Senatorial candidate wants Aquino charged over Dengvaxia

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Metro Manila (CNN Philippines, March 3) — A senatorial candidate who co-founded a group staunchly supportive of President Rodrigo Duterte wants his predecessor to be charged over the controversial anti-dengue Dengvaxia vaccine.

Inutos ni Noynoy Aquino na i-vaccinate ang one million children. If that's the case then the responsibility and onus lies (sic) on him and he has to answer for this,” Antonio "Butch" Valdes said during CNN Philippines’ third Senatorial Forum on Sunday.

Valdes said that more people need to be indicted over the Dengvaxia vaccine, which he said was administered to children even if it was “obviously not fully tested.”

Valdes is a co-founder of the Citizen National Guard, a group supportive of Duterte which has vowed to fight those it perceives to be true enemies of the nations, including "yellowtards" or supporters of the Liberal Party, the political party of former President Benigno “Noynoy” Aquino III.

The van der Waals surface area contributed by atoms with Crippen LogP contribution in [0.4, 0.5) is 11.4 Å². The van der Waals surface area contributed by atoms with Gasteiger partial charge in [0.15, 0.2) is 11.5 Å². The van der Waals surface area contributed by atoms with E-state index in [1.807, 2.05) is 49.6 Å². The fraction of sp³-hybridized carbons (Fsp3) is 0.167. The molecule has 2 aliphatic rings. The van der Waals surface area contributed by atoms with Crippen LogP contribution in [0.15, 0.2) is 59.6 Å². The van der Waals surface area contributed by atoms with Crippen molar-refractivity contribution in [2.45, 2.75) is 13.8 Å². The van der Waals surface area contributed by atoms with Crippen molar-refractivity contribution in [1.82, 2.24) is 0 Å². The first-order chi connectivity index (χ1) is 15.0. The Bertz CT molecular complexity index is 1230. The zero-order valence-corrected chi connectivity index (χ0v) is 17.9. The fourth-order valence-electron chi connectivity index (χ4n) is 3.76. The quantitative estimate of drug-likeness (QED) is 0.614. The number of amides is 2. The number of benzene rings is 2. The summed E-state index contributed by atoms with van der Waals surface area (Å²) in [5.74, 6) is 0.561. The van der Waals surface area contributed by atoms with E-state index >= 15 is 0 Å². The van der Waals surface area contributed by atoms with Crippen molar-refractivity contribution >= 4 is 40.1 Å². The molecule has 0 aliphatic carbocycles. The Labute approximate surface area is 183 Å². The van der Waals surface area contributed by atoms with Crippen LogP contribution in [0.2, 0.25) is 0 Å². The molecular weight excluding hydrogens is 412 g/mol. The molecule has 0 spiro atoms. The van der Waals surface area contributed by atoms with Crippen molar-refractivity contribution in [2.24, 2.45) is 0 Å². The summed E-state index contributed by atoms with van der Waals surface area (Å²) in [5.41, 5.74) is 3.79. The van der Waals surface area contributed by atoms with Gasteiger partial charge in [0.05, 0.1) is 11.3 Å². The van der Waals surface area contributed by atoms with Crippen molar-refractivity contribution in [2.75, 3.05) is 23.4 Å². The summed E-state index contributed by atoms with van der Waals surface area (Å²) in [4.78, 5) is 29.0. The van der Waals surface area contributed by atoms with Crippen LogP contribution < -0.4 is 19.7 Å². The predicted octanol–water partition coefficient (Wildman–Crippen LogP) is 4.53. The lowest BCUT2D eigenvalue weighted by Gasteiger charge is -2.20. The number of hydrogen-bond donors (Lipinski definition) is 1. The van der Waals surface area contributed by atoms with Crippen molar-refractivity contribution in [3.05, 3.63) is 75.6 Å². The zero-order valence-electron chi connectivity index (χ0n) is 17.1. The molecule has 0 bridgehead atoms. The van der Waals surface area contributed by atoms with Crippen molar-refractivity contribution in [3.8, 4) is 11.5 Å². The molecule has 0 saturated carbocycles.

The Justice department has found probable cause to charge former Health Secretary Janette Garin and other officials from the Health department, the Food and Drug Administration, the Research Institute for Tropical Medicine and Dengvaxia manufacturer Sanofi Pasteur with reckless imprudence resulting in homicide over the dengue vaccine mess.

However, Senate Blue Ribbon committee chair Richard “Dick” Gordon said that the Justice department should also recommend charges against former President Benigno “Noynoy” Aquino III and former Budget Secretary Butch Abad.

Gordon also said that there is not enough evidence for the Justice department to indict Garin and other officials for reckless imprudence resulting in homicide because there is not enough evidence to link Dengvaxia to the deaths of the children who received the vaccine.

Sanofi Pasteur insists that Dengvaxia had undergone all clinical trials before it was approved for release to the market. The anti-dengue vaccine has been pulled out from Philippines shelves following the controversy, even if the European Union has approved it for use in dengue endemic countries.

Dengvaxia was administered to over 800,000 schoolchildren before Sanofi Pasteur disclosed that it can cause “severe disease” among those who have not yet been infected with dengue.